BOTTOM LINE: #5 China Bayles, ex-lawyer, herbalist, Pecan Springs, TX. Another enjoyable visit with China, although I missed “the usual suspects”, aka, her friends and family in Pecan Springs. The ending was far too easy to guess, plus there was a romantic complication that seemed extremely out-of-place, unusual for Albert. But over all this was a decent-to-good entry in this long, and generally entertaining series.

A quiet week at a country retreat, ah, bliss! Well, it was supposed to be, anyway
Jul 29, 2013 Maddy rated it really liked it  ·  review of another edition
Shelves: 1999-reads
Formerly a high-powered Houston lawyer, China Bayles gave up a thriving practice and moved to Pecan Springs, TX, in an effort to find some meaning in life. She opened an herb shop, Thyme and Seasons, which has just recently experienced an explosion in sales. Recently, she moved in with her lover, Mike McQuaid, and his 12-year-old son. All should be well, but it doesn't feel that way to China. She's burned out personally and professionally, uncertain of what direction her life should take and if ...more
Having survived a whirlwind holiday season, China Bayles finds herself growing more unhappy with her life as a shop owner and with her personal relationship with her significant other, McQuaid. Desperate for a period of rest and peace that will give her time to answer the difficult questions about her life that she faces, China accepts her the invitation of her friend and former nun, Maggie, to visit St. Teresa's, the monastic retreat where Maggie once served. China's dreams of a peaceful holida ...more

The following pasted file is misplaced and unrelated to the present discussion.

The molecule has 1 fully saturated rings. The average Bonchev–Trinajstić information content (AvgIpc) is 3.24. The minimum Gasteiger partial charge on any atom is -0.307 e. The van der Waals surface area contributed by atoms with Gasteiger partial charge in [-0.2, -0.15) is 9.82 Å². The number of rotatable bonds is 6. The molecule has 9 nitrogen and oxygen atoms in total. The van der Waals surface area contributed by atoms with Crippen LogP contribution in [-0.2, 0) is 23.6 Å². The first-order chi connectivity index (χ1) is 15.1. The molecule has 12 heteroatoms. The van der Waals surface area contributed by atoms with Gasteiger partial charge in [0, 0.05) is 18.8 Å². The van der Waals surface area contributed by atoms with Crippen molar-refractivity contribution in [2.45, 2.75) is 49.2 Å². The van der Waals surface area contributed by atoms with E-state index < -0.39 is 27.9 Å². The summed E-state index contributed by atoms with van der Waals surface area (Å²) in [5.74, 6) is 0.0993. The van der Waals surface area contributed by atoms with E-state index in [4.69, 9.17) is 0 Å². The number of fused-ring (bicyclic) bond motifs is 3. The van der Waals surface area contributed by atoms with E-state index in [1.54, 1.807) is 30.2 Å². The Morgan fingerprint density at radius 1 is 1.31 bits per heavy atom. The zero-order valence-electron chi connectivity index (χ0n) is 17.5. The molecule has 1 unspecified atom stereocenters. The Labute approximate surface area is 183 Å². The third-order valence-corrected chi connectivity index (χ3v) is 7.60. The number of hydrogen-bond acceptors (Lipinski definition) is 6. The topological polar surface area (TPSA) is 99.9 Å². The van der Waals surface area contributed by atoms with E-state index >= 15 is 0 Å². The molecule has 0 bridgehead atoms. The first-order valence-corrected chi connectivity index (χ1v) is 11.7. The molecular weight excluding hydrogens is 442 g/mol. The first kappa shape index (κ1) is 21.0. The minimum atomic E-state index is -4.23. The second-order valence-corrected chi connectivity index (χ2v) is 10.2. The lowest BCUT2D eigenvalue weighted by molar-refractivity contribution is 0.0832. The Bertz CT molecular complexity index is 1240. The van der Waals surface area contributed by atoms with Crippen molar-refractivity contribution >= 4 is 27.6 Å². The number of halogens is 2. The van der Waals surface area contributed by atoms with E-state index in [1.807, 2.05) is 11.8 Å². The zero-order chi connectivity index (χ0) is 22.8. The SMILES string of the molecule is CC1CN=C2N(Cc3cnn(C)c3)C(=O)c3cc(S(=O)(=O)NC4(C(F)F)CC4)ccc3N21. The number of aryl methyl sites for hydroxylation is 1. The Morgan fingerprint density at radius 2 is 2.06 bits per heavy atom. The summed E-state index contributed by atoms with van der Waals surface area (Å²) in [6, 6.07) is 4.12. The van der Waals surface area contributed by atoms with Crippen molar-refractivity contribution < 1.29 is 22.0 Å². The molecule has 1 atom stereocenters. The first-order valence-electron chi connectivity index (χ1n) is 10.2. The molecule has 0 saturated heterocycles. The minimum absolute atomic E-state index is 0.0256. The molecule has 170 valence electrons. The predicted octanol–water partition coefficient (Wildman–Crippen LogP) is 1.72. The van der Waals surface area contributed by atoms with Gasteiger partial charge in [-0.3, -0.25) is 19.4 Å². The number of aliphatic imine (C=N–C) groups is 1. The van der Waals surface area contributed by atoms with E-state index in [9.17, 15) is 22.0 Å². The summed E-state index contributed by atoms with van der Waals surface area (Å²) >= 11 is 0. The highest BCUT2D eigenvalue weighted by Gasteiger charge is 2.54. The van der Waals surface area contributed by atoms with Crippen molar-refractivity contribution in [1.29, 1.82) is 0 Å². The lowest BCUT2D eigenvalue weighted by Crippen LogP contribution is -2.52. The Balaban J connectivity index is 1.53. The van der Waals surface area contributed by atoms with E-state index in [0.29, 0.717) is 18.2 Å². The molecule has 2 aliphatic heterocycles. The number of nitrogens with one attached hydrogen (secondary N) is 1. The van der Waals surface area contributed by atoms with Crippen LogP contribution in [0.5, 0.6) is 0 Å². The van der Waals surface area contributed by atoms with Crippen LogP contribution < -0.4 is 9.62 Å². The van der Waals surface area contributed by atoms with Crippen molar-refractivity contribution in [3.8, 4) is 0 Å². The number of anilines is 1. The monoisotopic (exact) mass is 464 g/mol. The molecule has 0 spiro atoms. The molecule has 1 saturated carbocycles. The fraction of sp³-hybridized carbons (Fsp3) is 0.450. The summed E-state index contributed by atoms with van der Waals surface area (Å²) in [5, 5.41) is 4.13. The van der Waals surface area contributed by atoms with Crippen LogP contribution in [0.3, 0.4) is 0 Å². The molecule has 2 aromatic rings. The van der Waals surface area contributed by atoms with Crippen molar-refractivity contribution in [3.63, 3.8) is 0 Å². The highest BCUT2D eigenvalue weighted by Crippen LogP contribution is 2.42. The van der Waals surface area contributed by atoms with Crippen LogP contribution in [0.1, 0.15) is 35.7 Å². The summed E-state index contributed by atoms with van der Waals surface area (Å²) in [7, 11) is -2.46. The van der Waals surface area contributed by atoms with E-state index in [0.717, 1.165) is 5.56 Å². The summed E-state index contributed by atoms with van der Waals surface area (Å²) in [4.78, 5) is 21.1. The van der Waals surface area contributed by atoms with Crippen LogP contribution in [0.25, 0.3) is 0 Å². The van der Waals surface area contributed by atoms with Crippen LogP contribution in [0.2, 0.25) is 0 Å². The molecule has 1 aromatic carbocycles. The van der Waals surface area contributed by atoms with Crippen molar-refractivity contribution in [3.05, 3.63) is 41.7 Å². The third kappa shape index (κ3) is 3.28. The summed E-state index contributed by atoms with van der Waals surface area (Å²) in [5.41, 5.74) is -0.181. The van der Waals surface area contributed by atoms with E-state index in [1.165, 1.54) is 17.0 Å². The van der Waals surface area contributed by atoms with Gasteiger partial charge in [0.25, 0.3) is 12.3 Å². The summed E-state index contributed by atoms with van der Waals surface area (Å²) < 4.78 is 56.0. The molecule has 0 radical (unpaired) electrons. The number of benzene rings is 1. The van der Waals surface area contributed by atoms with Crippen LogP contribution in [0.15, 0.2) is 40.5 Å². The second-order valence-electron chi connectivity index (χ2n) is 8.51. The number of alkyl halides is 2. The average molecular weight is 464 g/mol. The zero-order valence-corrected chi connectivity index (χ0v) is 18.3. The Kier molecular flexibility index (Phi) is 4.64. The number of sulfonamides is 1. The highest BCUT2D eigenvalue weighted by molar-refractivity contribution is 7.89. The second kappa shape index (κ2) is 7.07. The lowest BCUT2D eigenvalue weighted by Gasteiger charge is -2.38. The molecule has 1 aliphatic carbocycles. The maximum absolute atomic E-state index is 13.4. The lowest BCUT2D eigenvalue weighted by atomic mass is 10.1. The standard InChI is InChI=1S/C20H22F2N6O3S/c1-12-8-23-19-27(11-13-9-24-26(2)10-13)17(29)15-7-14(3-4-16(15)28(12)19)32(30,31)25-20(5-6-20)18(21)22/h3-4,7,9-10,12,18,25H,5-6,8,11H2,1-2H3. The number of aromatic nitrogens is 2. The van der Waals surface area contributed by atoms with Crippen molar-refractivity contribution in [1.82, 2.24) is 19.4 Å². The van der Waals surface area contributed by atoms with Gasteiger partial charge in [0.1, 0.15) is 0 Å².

Beth Britnell
Boo, Susan Albert ... Boo! The first several books of this series were awesome! This one was terrible! Spoiler ....

Spoiler following ....

Spoiler following .....

Two people get away with murder! This is not how China Bayles operates! She turned her back on not just the law, but the right thing to do! An old man brutally bludgeons a woman to death, he confesses, and she deliberately turns her back on it, to save a few people from embarrassment? After he embezzled 14 million dollars from NUNS, she

Rueful Death was definitely not my favorite in the China Bayles series, in fact it's my least favorite, so far. I'm not even sure where to start. I think Albert took a chance with a new setting and pretty much a whole new cast of characters (with the familiar ones making brief appearances) with the exception of China and Maggie. It didn't pay off in this book.

There were, naturally several things going on - but with so many new characters it was harder to figure things out and keep track of wh
#5 in the China Bayles series. China Bayles, high powered Houston lawyer, relocates to Pecan Springs, TX to run an herb shop.

China Bayles goes on retreat to St. Theresa's monastery with ex-nun friend Maggie. Mother Winifred at the monastery has her own agenda; she wants China to discover who is setting fires and sending malicious letters. The monastery has a reputation for growing garlic, but a faction wants to develop a conference center.
Mar 25, 2015 Jenn rated it liked it  ·  review of another edition
Shelves: own